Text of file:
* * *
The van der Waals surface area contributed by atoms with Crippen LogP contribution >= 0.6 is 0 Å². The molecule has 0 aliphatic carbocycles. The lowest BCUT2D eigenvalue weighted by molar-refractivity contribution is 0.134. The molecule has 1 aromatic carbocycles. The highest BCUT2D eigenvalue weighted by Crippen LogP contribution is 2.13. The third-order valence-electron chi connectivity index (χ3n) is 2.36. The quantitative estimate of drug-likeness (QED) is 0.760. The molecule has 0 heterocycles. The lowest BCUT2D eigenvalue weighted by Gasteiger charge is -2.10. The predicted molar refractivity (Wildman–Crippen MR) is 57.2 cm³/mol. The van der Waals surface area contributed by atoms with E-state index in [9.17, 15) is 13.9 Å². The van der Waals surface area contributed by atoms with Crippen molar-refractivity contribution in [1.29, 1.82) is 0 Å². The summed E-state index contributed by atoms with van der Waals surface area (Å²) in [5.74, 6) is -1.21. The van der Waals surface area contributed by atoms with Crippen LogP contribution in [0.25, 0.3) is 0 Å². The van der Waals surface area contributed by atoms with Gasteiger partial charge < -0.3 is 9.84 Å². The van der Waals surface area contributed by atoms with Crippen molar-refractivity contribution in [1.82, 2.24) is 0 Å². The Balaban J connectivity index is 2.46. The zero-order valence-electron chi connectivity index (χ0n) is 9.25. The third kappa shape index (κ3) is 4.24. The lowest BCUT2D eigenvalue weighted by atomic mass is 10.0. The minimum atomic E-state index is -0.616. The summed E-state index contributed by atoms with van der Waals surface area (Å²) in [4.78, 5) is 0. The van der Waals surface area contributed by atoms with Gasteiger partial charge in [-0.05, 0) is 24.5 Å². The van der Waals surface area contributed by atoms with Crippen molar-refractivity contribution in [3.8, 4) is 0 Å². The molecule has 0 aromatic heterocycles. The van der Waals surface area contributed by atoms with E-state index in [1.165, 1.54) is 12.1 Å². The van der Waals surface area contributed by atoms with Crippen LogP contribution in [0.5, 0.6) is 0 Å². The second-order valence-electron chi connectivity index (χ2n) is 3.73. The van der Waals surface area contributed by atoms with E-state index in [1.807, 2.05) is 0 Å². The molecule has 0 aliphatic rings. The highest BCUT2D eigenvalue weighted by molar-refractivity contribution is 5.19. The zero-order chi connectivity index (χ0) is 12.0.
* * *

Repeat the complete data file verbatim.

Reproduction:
The van der Waals surface area contributed by atoms with Crippen LogP contribution >= 0.6 is 0 Å². The molecule has 0 aliphatic carbocycles. The lowest BCUT2D eigenvalue weighted by molar-refractivity contribution is 0.134. The molecule has 1 aromatic carbocycles. The highest BCUT2D eigenvalue weighted by Crippen LogP contribution is 2.13. The third-order valence-electron chi connectivity index (χ3n) is 2.36. The quantitative estimate of drug-likeness (QED) is 0.760. The molecule has 0 heterocycles. The lowest BCUT2D eigenvalue weighted by Gasteiger charge is -2.10. The predicted molar refractivity (Wildman–Crippen MR) is 57.2 cm³/mol. The van der Waals surface area contributed by atoms with E-state index in [9.17, 15) is 13.9 Å². The van der Waals surface area contributed by atoms with Crippen molar-refractivity contribution in [1.29, 1.82) is 0 Å². The summed E-state index contributed by atoms with van der Waals surface area (Å²) in [5.74, 6) is -1.21. The van der Waals surface area contributed by atoms with Crippen LogP contribution in [0.25, 0.3) is 0 Å². The van der Waals surface area contributed by atoms with Gasteiger partial charge < -0.3 is 9.84 Å². The van der Waals surface area contributed by atoms with Crippen molar-refractivity contribution in [1.82, 2.24) is 0 Å². The Balaban J connectivity index is 2.46. The zero-order valence-electron chi connectivity index (χ0n) is 9.25. The third kappa shape index (κ3) is 4.24. The lowest BCUT2D eigenvalue weighted by atomic mass is 10.0. The minimum atomic E-state index is -0.616. The summed E-state index contributed by atoms with van der Waals surface area (Å²) in [4.78, 5) is 0. The van der Waals surface area contributed by atoms with Gasteiger partial charge in [-0.05, 0) is 24.5 Å². The van der Waals surface area contributed by atoms with Crippen molar-refractivity contribution in [3.8, 4) is 0 Å². The molecule has 0 aromatic heterocycles. The van der Waals surface area contributed by atoms with E-state index in [1.165, 1.54) is 12.1 Å². The van der Waals surface area contributed by atoms with Crippen LogP contribution in [0.5, 0.6) is 0 Å². The second-order valence-electron chi connectivity index (χ2n) is 3.73. The van der Waals surface area contributed by atoms with E-state index in [1.807, 2.05) is 0 Å². The molecule has 0 aliphatic rings. The highest BCUT2D eigenvalue weighted by molar-refractivity contribution is 5.19. The zero-order chi connectivity index (χ0) is 12.0.